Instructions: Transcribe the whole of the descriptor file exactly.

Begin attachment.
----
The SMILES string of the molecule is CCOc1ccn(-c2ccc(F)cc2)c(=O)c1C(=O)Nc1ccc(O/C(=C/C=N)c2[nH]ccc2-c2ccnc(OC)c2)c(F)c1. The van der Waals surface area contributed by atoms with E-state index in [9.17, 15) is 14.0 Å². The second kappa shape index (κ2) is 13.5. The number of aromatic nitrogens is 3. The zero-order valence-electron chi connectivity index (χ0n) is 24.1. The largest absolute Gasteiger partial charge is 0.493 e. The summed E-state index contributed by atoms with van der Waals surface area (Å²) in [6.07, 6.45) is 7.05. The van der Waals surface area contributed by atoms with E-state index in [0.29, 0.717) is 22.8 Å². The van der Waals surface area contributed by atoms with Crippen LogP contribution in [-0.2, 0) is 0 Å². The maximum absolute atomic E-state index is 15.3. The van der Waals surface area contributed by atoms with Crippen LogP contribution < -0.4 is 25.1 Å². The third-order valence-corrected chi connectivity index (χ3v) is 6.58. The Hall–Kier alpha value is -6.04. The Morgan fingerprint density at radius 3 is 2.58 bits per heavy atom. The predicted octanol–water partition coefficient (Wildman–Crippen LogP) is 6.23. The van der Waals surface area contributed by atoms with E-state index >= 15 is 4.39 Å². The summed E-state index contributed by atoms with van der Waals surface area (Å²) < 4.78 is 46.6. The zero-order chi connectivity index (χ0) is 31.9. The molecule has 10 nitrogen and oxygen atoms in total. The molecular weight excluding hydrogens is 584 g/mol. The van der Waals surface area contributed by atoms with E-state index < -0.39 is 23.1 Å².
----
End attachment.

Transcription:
The SMILES string of the molecule is CCOc1ccn(-c2ccc(F)cc2)c(=O)c1C(=O)Nc1ccc(O/C(=C/C=N)c2[nH]ccc2-c2ccnc(OC)c2)c(F)c1. The van der Waals surface area contributed by atoms with E-state index in [9.17, 15) is 14.0 Å². The second kappa shape index (κ2) is 13.5. The number of aromatic nitrogens is 3. The zero-order valence-electron chi connectivity index (χ0n) is 24.1. The largest absolute Gasteiger partial charge is 0.493 e. The summed E-state index contributed by atoms with van der Waals surface area (Å²) in [6.07, 6.45) is 7.05. The van der Waals surface area contributed by atoms with E-state index in [0.29, 0.717) is 22.8 Å². The van der Waals surface area contributed by atoms with Crippen LogP contribution in [-0.2, 0) is 0 Å². The maximum absolute atomic E-state index is 15.3. The van der Waals surface area contributed by atoms with Crippen LogP contribution < -0.4 is 25.1 Å². The third-order valence-corrected chi connectivity index (χ3v) is 6.58. The Hall–Kier alpha value is -6.04. The Morgan fingerprint density at radius 3 is 2.58 bits per heavy atom. The predicted octanol–water partition coefficient (Wildman–Crippen LogP) is 6.23. The van der Waals surface area contributed by atoms with E-state index >= 15 is 4.39 Å². The summed E-state index contributed by atoms with van der Waals surface area (Å²) < 4.78 is 46.6. The zero-order chi connectivity index (χ0) is 31.9. The molecule has 10 nitrogen and oxygen atoms in total. The molecular weight excluding hydrogens is 584 g/mol. The van der Waals surface area contributed by atoms with E-state index < -0.39 is 23.1 Å².